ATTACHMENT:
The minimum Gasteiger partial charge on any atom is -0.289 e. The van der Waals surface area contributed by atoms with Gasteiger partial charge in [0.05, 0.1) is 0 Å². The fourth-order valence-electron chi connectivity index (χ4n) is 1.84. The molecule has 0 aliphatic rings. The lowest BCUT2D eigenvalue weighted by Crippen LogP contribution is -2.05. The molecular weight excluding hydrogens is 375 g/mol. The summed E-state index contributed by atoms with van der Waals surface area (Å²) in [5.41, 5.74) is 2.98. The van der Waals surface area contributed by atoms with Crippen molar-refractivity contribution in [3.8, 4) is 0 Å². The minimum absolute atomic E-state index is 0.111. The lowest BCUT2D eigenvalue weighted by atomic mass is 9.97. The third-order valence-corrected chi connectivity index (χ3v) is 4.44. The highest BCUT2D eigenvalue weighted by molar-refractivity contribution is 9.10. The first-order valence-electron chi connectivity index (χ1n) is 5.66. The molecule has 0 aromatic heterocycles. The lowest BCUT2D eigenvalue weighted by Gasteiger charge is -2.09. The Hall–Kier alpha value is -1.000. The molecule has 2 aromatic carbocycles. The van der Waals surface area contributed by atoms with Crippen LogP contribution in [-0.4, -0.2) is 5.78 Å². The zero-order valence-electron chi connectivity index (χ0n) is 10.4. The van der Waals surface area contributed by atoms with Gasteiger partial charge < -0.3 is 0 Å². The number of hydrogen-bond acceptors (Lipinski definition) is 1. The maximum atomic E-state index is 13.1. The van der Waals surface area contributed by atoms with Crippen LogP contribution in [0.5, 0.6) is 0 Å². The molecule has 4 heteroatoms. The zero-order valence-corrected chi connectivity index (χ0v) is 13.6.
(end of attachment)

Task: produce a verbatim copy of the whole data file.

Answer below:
The minimum Gasteiger partial charge on any atom is -0.289 e. The van der Waals surface area contributed by atoms with Gasteiger partial charge in [0.05, 0.1) is 0 Å². The fourth-order valence-electron chi connectivity index (χ4n) is 1.84. The molecule has 0 aliphatic rings. The lowest BCUT2D eigenvalue weighted by Crippen LogP contribution is -2.05. The molecular weight excluding hydrogens is 375 g/mol. The summed E-state index contributed by atoms with van der Waals surface area (Å²) in [5.41, 5.74) is 2.98. The van der Waals surface area contributed by atoms with Crippen molar-refractivity contribution in [3.8, 4) is 0 Å². The minimum absolute atomic E-state index is 0.111. The lowest BCUT2D eigenvalue weighted by atomic mass is 9.97. The third-order valence-corrected chi connectivity index (χ3v) is 4.44. The highest BCUT2D eigenvalue weighted by molar-refractivity contribution is 9.10. The first-order valence-electron chi connectivity index (χ1n) is 5.66. The molecule has 0 aromatic heterocycles. The lowest BCUT2D eigenvalue weighted by Gasteiger charge is -2.09. The Hall–Kier alpha value is -1.000. The molecule has 2 aromatic carbocycles. The van der Waals surface area contributed by atoms with Crippen LogP contribution in [-0.4, -0.2) is 5.78 Å². The zero-order valence-electron chi connectivity index (χ0n) is 10.4. The van der Waals surface area contributed by atoms with Gasteiger partial charge < -0.3 is 0 Å². The number of hydrogen-bond acceptors (Lipinski definition) is 1. The maximum atomic E-state index is 13.1. The van der Waals surface area contributed by atoms with Crippen LogP contribution in [0.5, 0.6) is 0 Å². The molecule has 4 heteroatoms. The zero-order valence-corrected chi connectivity index (χ0v) is 13.6.